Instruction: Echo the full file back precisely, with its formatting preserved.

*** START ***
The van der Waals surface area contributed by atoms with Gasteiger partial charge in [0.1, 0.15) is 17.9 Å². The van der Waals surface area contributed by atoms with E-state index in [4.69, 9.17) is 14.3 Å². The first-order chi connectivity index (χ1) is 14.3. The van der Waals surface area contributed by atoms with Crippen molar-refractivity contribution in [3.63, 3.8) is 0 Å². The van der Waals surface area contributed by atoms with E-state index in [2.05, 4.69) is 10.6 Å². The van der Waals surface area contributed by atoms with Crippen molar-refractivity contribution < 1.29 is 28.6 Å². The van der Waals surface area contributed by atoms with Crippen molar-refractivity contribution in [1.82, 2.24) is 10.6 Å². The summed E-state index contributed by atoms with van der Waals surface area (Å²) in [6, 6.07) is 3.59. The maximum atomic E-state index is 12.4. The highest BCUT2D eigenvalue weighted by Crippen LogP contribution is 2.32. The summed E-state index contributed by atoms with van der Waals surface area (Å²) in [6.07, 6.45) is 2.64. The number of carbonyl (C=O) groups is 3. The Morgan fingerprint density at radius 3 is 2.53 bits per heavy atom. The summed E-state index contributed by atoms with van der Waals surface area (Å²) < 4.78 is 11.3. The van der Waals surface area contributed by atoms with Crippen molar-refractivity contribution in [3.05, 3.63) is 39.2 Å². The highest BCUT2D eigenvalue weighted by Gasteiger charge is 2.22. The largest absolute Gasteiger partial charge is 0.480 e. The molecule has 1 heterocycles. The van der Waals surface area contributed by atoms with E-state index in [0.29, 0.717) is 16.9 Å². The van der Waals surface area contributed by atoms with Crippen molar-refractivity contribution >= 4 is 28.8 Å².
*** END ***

The van der Waals surface area contributed by atoms with Gasteiger partial charge in [0.1, 0.15) is 17.9 Å². The van der Waals surface area contributed by atoms with E-state index in [4.69, 9.17) is 14.3 Å². The first-order chi connectivity index (χ1) is 14.3. The van der Waals surface area contributed by atoms with Crippen molar-refractivity contribution in [3.63, 3.8) is 0 Å². The van der Waals surface area contributed by atoms with E-state index in [2.05, 4.69) is 10.6 Å². The van der Waals surface area contributed by atoms with Crippen molar-refractivity contribution < 1.29 is 28.6 Å². The van der Waals surface area contributed by atoms with Crippen molar-refractivity contribution in [1.82, 2.24) is 10.6 Å². The summed E-state index contributed by atoms with van der Waals surface area (Å²) in [6, 6.07) is 3.59. The maximum atomic E-state index is 12.4. The highest BCUT2D eigenvalue weighted by Crippen LogP contribution is 2.32. The summed E-state index contributed by atoms with van der Waals surface area (Å²) in [6.07, 6.45) is 2.64. The number of carbonyl (C=O) groups is 3. The Morgan fingerprint density at radius 3 is 2.53 bits per heavy atom. The summed E-state index contributed by atoms with van der Waals surface area (Å²) < 4.78 is 11.3. The van der Waals surface area contributed by atoms with Crippen molar-refractivity contribution in [3.05, 3.63) is 39.2 Å². The highest BCUT2D eigenvalue weighted by Gasteiger charge is 2.22. The largest absolute Gasteiger partial charge is 0.480 e. The molecule has 1 heterocycles. The van der Waals surface area contributed by atoms with E-state index in [0.29, 0.717) is 16.9 Å². The van der Waals surface area contributed by atoms with Crippen molar-refractivity contribution >= 4 is 28.8 Å².